Investor Warburg Cuts Valuation of Ant Group by 15% to Below $200B: Source
There are also no signs that Ant’s botched mega IPO will be revived anytime soon, sources familiar with the matter said.
U.S. private equity firm Warburg, which was a big investor in Ant’s 2018 private fundraising, lowered the company’s valuation to $191 billion at end-September from the $224 billion at end-June, the first source told Reuters.
Warburg’s cutting of Ant’s worth comes after some other global investors have already slashed their valuations and shows skepticism about its prospects is rising as the payments-to-loans behemoth remodels itself under regulatory pressure.
The valuation markdowns will weigh on the returns of the global investors who were betting on Ant’s once turbo-charged growth.
Warburg’s latest valuation of Ant, an affiliate of Alibaba Group, is far short of $315 billion that was touted one year ago at its planned IPO, which would have been the world’s largest if it were not derailed at the last minute.
The private equity heavyweight changed its valuation methodology for the company, citing “regulatory developments and the impact of ongoing restructuring,” said the source, without elaborating.
Ant and Warburg declined to comment. The sources declined to be identified as they were not authorized to speak to media.
Ant’s $37 billion IPO was called off by regulators two days before its scheduled dual-listing in Hong Kong and Shanghai, leaving investors guessing about their return prospects.
Since the IPO’s cancellation, Ant, controlled by Alibaba’s billionaire founder Jack Ma, has embarked on a restructuring plan that would see itself become a financial holding company. It is also shrinking its once-booming consumer credit business, opening its data trove to other firms, and faces new regulations in its payments and insurance businesses.
In the first half of the year, Ant generated revenue of about $16.9 billion, up 52% year-on-year and $4.9 billion in adjusted net profit, up 29% year-on-year, according to a latest financial document prepared by an investor and seen by Reuters.
According to Alibaba’s September quarterly financial earnings report, Ant’s profit was $5.2 billion in the first half, up 43% year-on-year. Alibaba said the increase was mainly due to net gains from fair value changes in Ant’s investments.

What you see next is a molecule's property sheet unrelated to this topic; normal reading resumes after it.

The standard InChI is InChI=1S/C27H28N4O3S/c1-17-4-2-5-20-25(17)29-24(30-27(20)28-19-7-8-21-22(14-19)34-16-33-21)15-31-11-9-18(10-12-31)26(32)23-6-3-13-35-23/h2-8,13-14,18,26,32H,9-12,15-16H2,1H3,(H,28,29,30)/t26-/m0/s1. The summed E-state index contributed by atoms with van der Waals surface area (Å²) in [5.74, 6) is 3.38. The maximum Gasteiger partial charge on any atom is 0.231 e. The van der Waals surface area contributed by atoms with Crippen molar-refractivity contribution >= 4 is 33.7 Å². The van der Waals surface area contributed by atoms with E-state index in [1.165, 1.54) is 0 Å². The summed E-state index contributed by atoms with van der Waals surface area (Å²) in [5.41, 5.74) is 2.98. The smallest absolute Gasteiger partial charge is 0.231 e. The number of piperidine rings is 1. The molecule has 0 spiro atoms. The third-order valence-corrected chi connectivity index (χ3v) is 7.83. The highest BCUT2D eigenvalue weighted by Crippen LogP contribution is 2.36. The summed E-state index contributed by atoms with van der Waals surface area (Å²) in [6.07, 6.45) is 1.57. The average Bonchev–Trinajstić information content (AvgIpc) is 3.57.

Similar to Warburg, a string of other Ant investors have cut their valuations of the company since the start of the year.
Fidelity, an Ant investor that joined in the same round as Warburg, valued it at $68 billion at end-July, Reuters calculations based on its public disclosures showed. In January, it valued Ant at $233 billion.
In June, Bernstein analysts cut Ant’s valuation to $120 billion from the time of its IPO, due to slower growth expectations and lowered price-to-earnings multiples as a result of the regulatory changes.
The company was valued at $150 billion in its 2018 fundraising that attracted a slew of prominent global investors.
Ant investors don’t have high hopes that the company’s IPO will revive any time soon, as it is still in the middle of a complicated restructuring process that requires regulatory approvals on many fronts, said four other people.
“I would be surprised if Ant could finish its restructuring and revive its IPO by end of 2022,” said one investor source.
Ant declined to comment on the restructuring process and the IPO revival plans.
($1 = 6.3854 Chinese yuan renminbi) (Reporting by Julie Zhu and Kane Wu in Hong Kong and Nikhil Kurian Nainan in Bengaluru; additional reporting by Cheng Leng in Beijing and Zhang Yan in Shanghai; editing by Sumeet Chatterjee and Muralikumar Anantharaman)
Photograph: In this Friday, Oct. 23, 2020 photo, an employee walks past a logo of the Ant Group at its office in Hong Kong. Photo credit: AP Photo/Kin Cheung.